Tag Archives: Hunger Games

Is Katniss Christlike?

This “Catholic meme” perfectly encapsulates pervasive misunderstandings about the Hunger Games on the part of the Christian community, which I wrote about at length hereBelow is a photograph of St. Maximillian Kolbe, who volunteered to die in place of a stranger in the Nazi German death camp of Auschwitz. He is being compared to Katniss in the Hunger Games. This is obviously a reference to the scene where Katniss volunteers to go to the “games” in place of her sister. Many Christians call Katniss a Christ-like figure because this was an act of self-sacrifice.

"Catholic meme" with St. Maximillian Kolbe

“Catholic meme” with St. Maximillian Kolbe

There is one very important difference between Katniss and St. Maximillian Kolbe: St. Maximillian Kolbe was a nonviolent individual who never, as far as I know, killed anyone. Katniss is a killer, no matter which way you slice it. Many people would surely say that the difference between them is so obvious it does not even need to be pointed out, but to borrow a line from Neko Case, the difference between these two tributes/martyrs/heroes is “so clear it is almost invisible.” And there are those who wish to make that difference invisible, so as to be better able to propagate untruths and half truths, so as to serve their own dark ends.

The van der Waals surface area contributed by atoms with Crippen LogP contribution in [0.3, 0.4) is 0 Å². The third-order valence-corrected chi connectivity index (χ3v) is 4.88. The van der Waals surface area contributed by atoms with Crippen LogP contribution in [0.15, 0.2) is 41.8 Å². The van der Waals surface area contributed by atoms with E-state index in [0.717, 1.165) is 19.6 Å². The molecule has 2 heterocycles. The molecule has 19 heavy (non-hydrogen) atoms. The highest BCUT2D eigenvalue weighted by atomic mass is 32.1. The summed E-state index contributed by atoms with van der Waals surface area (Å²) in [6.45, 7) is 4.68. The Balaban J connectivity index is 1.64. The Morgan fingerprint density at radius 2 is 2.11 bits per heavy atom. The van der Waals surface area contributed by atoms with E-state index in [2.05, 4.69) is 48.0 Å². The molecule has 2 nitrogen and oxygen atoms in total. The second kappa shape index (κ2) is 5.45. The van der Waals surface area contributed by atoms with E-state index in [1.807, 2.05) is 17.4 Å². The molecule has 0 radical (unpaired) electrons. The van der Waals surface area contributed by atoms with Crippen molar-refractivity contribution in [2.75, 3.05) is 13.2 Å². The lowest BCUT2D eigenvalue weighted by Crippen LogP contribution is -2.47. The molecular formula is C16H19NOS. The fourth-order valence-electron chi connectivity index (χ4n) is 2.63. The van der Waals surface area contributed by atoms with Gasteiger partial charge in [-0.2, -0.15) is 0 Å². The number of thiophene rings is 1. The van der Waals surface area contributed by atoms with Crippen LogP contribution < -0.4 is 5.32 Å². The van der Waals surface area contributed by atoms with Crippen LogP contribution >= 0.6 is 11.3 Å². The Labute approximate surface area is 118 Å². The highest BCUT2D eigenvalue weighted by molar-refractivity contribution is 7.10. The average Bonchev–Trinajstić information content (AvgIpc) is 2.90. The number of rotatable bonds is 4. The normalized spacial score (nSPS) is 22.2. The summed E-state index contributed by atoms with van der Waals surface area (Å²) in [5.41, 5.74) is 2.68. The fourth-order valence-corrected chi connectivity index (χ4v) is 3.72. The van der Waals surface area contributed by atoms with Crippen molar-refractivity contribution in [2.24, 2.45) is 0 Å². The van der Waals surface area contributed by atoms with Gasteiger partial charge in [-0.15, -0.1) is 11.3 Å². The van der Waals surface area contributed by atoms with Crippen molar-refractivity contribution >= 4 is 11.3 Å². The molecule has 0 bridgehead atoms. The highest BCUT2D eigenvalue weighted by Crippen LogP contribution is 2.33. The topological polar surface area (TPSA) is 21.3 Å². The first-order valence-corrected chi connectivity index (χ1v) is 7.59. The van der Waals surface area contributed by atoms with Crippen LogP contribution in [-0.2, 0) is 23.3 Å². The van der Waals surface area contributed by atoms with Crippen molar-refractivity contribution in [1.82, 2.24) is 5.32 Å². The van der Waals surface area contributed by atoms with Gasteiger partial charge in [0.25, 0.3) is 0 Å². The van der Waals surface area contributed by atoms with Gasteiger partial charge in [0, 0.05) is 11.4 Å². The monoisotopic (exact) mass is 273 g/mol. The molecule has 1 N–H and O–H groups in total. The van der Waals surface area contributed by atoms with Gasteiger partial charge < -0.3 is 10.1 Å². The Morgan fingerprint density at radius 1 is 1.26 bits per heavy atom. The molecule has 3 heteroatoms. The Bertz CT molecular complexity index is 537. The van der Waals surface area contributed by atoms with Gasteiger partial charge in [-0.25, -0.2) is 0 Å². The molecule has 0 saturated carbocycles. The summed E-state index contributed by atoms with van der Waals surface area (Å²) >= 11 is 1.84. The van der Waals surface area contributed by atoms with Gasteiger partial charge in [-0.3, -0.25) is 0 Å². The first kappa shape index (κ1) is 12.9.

There is a difference between offering to suffer in place of another and offering to kill in place of another. There is also a difference between person A being willing to sacrifice his own life so that person B can live, and person A being willing to kill person C (and maybe persons D, E and F) so that person B can live, even if person A is risking his own life in the process. In a certain light, both can be seen as acts of self-sacrifice, but only the first one is Christ-like. The second is not.

Catholics Missing the Point

What Catholics Missed in The Hunger Games, an article by a CAM co-founder

“The respect Collins paid her young readers in writing this trilogy was to see
them as not only conscious, but socially conscious, and potentially
curious about or concerned with that central human problem called war. It was
interesting to see that Christian adults saw very little about the central human
problem of war in this wildly popular film that was, in the words of its Roman
Catholic author, written about war, and after a decade of living under a
government that is perpetually waging war.”


Napalm / Vietnam War

Napalm / Vietnam War